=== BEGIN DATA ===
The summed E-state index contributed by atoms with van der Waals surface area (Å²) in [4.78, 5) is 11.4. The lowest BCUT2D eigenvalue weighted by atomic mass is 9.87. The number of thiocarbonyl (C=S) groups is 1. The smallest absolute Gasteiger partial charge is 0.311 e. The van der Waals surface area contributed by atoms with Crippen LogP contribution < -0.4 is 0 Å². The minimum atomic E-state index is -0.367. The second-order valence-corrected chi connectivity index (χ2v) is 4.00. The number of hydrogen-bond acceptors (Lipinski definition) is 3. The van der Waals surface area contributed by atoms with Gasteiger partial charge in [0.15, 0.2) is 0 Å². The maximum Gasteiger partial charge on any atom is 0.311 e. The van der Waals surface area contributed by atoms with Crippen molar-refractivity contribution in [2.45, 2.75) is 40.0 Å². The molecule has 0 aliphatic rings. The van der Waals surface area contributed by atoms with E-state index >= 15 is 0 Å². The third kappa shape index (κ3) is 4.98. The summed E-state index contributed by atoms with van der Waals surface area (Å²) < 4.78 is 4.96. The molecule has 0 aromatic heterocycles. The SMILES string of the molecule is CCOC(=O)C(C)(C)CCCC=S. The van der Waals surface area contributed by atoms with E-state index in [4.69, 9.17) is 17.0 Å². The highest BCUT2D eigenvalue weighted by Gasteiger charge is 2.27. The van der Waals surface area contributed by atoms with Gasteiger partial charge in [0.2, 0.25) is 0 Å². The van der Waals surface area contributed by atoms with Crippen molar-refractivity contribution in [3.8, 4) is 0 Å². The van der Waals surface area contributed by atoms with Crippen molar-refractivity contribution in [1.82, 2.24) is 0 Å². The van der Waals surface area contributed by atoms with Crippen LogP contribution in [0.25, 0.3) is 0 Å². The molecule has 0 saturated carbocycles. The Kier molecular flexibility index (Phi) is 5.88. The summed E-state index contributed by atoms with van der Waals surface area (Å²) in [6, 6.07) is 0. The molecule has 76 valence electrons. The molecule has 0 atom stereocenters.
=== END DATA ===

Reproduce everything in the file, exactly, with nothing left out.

The summed E-state index contributed by atoms with van der Waals surface area (Å²) in [4.78, 5) is 11.4. The lowest BCUT2D eigenvalue weighted by atomic mass is 9.87. The number of thiocarbonyl (C=S) groups is 1. The smallest absolute Gasteiger partial charge is 0.311 e. The van der Waals surface area contributed by atoms with Crippen LogP contribution < -0.4 is 0 Å². The minimum atomic E-state index is -0.367. The second-order valence-corrected chi connectivity index (χ2v) is 4.00. The number of hydrogen-bond acceptors (Lipinski definition) is 3. The van der Waals surface area contributed by atoms with Gasteiger partial charge in [0.15, 0.2) is 0 Å². The maximum Gasteiger partial charge on any atom is 0.311 e. The van der Waals surface area contributed by atoms with Crippen molar-refractivity contribution in [2.45, 2.75) is 40.0 Å². The molecule has 0 aliphatic rings. The van der Waals surface area contributed by atoms with E-state index >= 15 is 0 Å². The third kappa shape index (κ3) is 4.98. The summed E-state index contributed by atoms with van der Waals surface area (Å²) < 4.78 is 4.96. The molecule has 0 aromatic heterocycles. The SMILES string of the molecule is CCOC(=O)C(C)(C)CCCC=S. The van der Waals surface area contributed by atoms with E-state index in [4.69, 9.17) is 17.0 Å². The highest BCUT2D eigenvalue weighted by Gasteiger charge is 2.27. The van der Waals surface area contributed by atoms with Gasteiger partial charge in [0.2, 0.25) is 0 Å². The van der Waals surface area contributed by atoms with Crippen molar-refractivity contribution in [3.8, 4) is 0 Å². The van der Waals surface area contributed by atoms with Crippen molar-refractivity contribution in [1.82, 2.24) is 0 Å². The van der Waals surface area contributed by atoms with Crippen LogP contribution in [0.25, 0.3) is 0 Å². The molecule has 0 saturated carbocycles. The Kier molecular flexibility index (Phi) is 5.88. The summed E-state index contributed by atoms with van der Waals surface area (Å²) in [6, 6.07) is 0. The molecule has 76 valence electrons. The molecule has 0 atom stereocenters.